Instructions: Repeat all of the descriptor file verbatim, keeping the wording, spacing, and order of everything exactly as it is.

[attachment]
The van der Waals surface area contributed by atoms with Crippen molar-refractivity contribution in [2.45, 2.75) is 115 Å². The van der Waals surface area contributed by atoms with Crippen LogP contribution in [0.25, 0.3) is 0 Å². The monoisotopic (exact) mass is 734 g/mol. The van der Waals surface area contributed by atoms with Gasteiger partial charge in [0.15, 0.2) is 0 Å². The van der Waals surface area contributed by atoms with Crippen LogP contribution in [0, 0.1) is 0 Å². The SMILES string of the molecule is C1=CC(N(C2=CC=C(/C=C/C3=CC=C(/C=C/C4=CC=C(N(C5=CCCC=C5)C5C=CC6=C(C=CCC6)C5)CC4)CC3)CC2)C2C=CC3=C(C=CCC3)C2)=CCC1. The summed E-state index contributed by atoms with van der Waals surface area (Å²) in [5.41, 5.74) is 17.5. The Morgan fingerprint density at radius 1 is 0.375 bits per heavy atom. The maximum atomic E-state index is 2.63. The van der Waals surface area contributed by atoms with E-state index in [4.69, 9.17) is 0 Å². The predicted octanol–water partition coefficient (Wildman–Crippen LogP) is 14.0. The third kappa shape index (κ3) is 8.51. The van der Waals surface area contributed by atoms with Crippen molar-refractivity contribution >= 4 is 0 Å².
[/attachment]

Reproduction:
The van der Waals surface area contributed by atoms with Crippen molar-refractivity contribution in [2.45, 2.75) is 115 Å². The van der Waals surface area contributed by atoms with Crippen LogP contribution in [0.25, 0.3) is 0 Å². The monoisotopic (exact) mass is 734 g/mol. The van der Waals surface area contributed by atoms with Gasteiger partial charge in [0.15, 0.2) is 0 Å². The van der Waals surface area contributed by atoms with Crippen LogP contribution in [0, 0.1) is 0 Å². The SMILES string of the molecule is C1=CC(N(C2=CC=C(/C=C/C3=CC=C(/C=C/C4=CC=C(N(C5=CCCC=C5)C5C=CC6=C(C=CCC6)C5)CC4)CC3)CC2)C2C=CC3=C(C=CCC3)C2)=CCC1. The summed E-state index contributed by atoms with van der Waals surface area (Å²) in [5.41, 5.74) is 17.5. The Morgan fingerprint density at radius 1 is 0.375 bits per heavy atom. The maximum atomic E-state index is 2.63. The van der Waals surface area contributed by atoms with E-state index in [4.69, 9.17) is 0 Å². The predicted octanol–water partition coefficient (Wildman–Crippen LogP) is 14.0. The third kappa shape index (κ3) is 8.51. The van der Waals surface area contributed by atoms with Crippen molar-refractivity contribution >= 4 is 0 Å².